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Old Dec 11, 2005, 1:25 AM   #1
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I couldn't resist posting this photo, even with all it's flaws. It's been cropped - the bottom part of the photo was just fog. When I cropped it I rotated it a bit to straighten the (falling away) line. What's amazing is that I'm standing on Mt. Pinos, thesoutheast most point of the Kern County mountains. The mountains in the picture are the Southern Sierra Nevada mountains to the northeast, running at an angle away from me. They are located at least 60 miles away, across the (foggy) San Joaquin Valley. I'm awed that the lens on the FZ30 could capture them as well as this.
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Old Dec 11, 2005, 1:50 AM   #2
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get used to it, Mtngal... the FZ's have AMAZING optics!! i've gotten shots with my FZ20 that i would never have believed possible without a lens the size of a 2-liter soda bottle, and even after a year, sometimes it surprises me!
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Old Dec 11, 2005, 1:52 AM   #3
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Worth posting
Is the FZ30 not good


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Old Dec 11, 2005, 1:54 AM   #4
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squirl033 wrote:
Quote:
get used to it, Mtngal... the FZ's have AMAZING optics!! i've gotten shots with my FZ20 that i would never have believed possible without a lens the size of a 2-liter soda bottle, and even after a year, sometimes it surprises me!
I agree
A very wise squirrel
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Old Dec 11, 2005, 6:25 PM   #5
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This cameraIS awesome. I did a check using a map software to measure how far away this really was. I'm not sure exactly which mountain I was capturing, but it has to be at least 90 miles away, and more likely over 100 miles away. I've tried to capture the same view in the past using the Sony F717 and just got a white line in a sea of blue.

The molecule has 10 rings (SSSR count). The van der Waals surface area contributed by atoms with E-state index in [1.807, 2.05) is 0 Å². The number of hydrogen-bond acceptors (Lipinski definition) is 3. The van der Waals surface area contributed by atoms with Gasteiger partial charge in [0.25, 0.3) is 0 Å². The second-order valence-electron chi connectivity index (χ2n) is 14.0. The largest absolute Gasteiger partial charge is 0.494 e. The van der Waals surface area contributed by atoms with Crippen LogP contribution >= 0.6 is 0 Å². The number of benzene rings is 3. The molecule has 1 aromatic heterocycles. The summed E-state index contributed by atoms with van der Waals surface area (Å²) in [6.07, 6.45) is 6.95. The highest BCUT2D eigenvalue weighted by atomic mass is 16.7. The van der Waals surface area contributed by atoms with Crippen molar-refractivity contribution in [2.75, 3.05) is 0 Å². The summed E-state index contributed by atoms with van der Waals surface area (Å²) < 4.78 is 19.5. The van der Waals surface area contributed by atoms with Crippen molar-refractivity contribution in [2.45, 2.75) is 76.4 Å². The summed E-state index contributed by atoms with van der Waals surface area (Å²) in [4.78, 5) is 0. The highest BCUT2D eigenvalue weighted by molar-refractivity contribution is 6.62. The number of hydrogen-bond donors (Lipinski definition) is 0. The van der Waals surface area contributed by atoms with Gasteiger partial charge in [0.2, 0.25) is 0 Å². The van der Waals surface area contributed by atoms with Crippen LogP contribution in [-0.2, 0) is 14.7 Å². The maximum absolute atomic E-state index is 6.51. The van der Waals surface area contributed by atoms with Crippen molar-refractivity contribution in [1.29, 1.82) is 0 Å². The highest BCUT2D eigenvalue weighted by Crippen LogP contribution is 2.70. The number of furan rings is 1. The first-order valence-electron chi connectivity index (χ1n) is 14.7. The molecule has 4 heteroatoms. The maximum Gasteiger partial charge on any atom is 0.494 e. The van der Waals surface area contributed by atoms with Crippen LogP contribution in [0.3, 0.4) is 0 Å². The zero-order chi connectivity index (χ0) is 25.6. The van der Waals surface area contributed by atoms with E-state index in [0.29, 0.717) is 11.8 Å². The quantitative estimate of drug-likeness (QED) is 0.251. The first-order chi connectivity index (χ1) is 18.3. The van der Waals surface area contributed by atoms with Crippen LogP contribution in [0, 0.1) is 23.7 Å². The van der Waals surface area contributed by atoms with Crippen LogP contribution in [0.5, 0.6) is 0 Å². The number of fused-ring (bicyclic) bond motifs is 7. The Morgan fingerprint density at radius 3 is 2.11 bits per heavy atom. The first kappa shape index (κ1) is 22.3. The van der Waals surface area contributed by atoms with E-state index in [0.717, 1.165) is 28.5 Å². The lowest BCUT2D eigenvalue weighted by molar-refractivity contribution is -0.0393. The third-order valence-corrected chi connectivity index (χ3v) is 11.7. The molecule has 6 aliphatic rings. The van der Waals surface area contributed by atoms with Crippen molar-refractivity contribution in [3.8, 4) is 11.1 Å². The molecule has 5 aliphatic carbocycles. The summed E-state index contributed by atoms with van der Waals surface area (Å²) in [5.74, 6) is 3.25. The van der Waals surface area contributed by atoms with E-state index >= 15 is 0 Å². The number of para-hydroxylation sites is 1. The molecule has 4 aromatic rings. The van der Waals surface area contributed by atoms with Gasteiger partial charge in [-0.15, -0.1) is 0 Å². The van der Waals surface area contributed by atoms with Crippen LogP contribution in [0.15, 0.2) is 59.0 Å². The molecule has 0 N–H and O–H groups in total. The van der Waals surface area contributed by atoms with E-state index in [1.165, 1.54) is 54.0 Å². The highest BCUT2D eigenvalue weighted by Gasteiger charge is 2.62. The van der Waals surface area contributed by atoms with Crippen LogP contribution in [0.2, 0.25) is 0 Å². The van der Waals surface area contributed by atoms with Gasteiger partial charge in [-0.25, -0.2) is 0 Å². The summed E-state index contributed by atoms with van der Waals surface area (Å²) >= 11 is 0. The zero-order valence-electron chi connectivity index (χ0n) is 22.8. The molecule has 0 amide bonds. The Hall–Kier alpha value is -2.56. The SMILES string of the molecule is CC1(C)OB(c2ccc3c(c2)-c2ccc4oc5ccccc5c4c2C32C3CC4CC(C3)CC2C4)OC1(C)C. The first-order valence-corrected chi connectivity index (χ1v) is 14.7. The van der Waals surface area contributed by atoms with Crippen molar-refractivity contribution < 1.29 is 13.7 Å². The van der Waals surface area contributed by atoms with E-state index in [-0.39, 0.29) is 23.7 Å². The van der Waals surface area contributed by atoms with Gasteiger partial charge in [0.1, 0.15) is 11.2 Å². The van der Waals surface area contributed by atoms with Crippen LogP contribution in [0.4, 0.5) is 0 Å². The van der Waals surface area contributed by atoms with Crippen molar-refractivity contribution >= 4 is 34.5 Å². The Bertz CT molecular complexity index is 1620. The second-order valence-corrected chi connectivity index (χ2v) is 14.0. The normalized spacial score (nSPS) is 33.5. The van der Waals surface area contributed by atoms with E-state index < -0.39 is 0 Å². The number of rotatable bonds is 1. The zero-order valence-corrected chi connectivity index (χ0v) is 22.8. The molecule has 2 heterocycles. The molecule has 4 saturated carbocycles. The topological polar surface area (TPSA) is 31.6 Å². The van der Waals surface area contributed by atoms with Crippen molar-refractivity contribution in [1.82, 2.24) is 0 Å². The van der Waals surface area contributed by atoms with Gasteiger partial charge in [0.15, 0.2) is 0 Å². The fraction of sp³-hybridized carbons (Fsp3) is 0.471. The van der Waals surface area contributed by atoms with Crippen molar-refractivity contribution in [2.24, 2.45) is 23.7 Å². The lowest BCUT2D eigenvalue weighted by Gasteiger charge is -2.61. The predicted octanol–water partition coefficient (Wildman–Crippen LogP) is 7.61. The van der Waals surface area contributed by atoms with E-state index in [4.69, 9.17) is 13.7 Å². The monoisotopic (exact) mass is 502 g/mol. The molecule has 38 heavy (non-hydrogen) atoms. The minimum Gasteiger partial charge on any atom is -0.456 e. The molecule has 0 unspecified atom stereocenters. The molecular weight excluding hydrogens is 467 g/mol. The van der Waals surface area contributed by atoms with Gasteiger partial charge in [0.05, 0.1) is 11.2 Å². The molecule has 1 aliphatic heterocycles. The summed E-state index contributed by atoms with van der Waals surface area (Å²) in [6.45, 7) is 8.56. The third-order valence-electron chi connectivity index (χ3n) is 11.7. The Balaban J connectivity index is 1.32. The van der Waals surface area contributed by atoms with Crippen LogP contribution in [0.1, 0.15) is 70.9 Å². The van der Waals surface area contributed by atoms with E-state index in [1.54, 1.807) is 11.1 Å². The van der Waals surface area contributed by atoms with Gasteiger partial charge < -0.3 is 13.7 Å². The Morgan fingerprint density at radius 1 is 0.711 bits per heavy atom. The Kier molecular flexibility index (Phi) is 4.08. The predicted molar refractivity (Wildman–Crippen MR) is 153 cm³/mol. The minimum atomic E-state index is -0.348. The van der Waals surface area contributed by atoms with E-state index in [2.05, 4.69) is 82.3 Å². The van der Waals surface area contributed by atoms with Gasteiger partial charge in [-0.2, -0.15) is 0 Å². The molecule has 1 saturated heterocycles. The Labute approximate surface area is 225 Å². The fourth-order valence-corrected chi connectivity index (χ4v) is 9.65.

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Old Dec 11, 2005, 11:35 PM   #6
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Mtngal, Here is what your mountains really look like ! Jim
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Old Dec 12, 2005, 9:01 AM   #7
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Wow!

Let's see if I can guess how you got it to look so much better (or how I'd do it). I think I would have used levels in photoshop to change the white balance, then adjusted the contrast a bit? If you adjust for the blue shift you might not have to adjust contrast? That's all a guess on my part. I've been concentrating on the camera so much, I haven't been doing much other post processing, other than the balloons. Besides - Iwas so totally distracted by the detail that the camera picked up!
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Old Dec 12, 2005, 1:56 PM   #8
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Mtngal, Pretty close ! All I did was go to levels and used auto adjust, that took care of the blue cast and brought out the color and detail. Jim
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Old Dec 12, 2005, 3:21 PM   #9
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This brings up a question about post processing. The original shot was a raw photo, so I could have adjusted the white balance with Adobe raw converter (just didn't think of it). Or I could just bring it into photoshop without adjustment and make the changes with levels. Which way is better? Is there any difference? I sometimes get too "fussy" and change things too much, which can really mess up a nice picture, so I wasn't making many changes this weekend. What's the best way of not over-correcting?
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Old Dec 12, 2005, 4:06 PM   #10
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Mtngal, I find the best way of correcting to load the picture into Photoshop. make a duplicate layer of the picture and work with that layer. I usually try levels or curves first, depending on what I want to correct. Working with the duplicate layer try auto correction first and see if you get the results you want. If not then try manual adjustments. I also find that using 'Exposure' and 'Highlights and Shadows' will do wonders on some seemingly bad pictures! That's the nice thing about Photoshop, there is no lack of tools to use for corrections and enhancements! Since your working with a duplicate layer if you mess up just dump it and make another layer. Jim
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